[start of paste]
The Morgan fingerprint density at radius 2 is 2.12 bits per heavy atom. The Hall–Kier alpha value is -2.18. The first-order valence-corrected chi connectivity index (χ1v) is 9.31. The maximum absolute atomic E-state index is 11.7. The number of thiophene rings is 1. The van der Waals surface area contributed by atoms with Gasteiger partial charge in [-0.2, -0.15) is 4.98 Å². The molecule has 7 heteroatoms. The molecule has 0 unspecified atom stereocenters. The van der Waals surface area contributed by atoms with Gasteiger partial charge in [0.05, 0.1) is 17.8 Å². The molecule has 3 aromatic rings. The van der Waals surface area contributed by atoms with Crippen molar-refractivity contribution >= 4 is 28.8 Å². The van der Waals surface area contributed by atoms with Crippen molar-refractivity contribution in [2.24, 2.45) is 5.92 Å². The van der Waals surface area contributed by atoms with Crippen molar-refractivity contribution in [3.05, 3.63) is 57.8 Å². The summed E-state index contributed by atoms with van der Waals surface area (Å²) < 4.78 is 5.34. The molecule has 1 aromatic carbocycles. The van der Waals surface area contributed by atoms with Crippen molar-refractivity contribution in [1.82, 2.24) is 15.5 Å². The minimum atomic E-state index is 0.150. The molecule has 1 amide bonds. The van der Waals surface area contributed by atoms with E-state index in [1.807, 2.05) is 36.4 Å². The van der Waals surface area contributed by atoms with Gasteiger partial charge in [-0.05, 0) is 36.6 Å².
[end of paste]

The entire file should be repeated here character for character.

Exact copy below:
The Morgan fingerprint density at radius 2 is 2.12 bits per heavy atom. The Hall–Kier alpha value is -2.18. The first-order valence-corrected chi connectivity index (χ1v) is 9.31. The maximum absolute atomic E-state index is 11.7. The number of thiophene rings is 1. The van der Waals surface area contributed by atoms with Gasteiger partial charge in [-0.2, -0.15) is 4.98 Å². The molecule has 7 heteroatoms. The molecule has 0 unspecified atom stereocenters. The van der Waals surface area contributed by atoms with Gasteiger partial charge in [0.05, 0.1) is 17.8 Å². The molecule has 3 aromatic rings. The van der Waals surface area contributed by atoms with Crippen molar-refractivity contribution >= 4 is 28.8 Å². The van der Waals surface area contributed by atoms with Crippen molar-refractivity contribution in [2.24, 2.45) is 5.92 Å². The van der Waals surface area contributed by atoms with Crippen molar-refractivity contribution in [3.05, 3.63) is 57.8 Å². The summed E-state index contributed by atoms with van der Waals surface area (Å²) < 4.78 is 5.34. The molecule has 1 aromatic carbocycles. The van der Waals surface area contributed by atoms with Crippen molar-refractivity contribution in [1.82, 2.24) is 15.5 Å². The minimum atomic E-state index is 0.150. The molecule has 1 amide bonds. The van der Waals surface area contributed by atoms with E-state index in [1.807, 2.05) is 36.4 Å². The van der Waals surface area contributed by atoms with Gasteiger partial charge in [-0.05, 0) is 36.6 Å².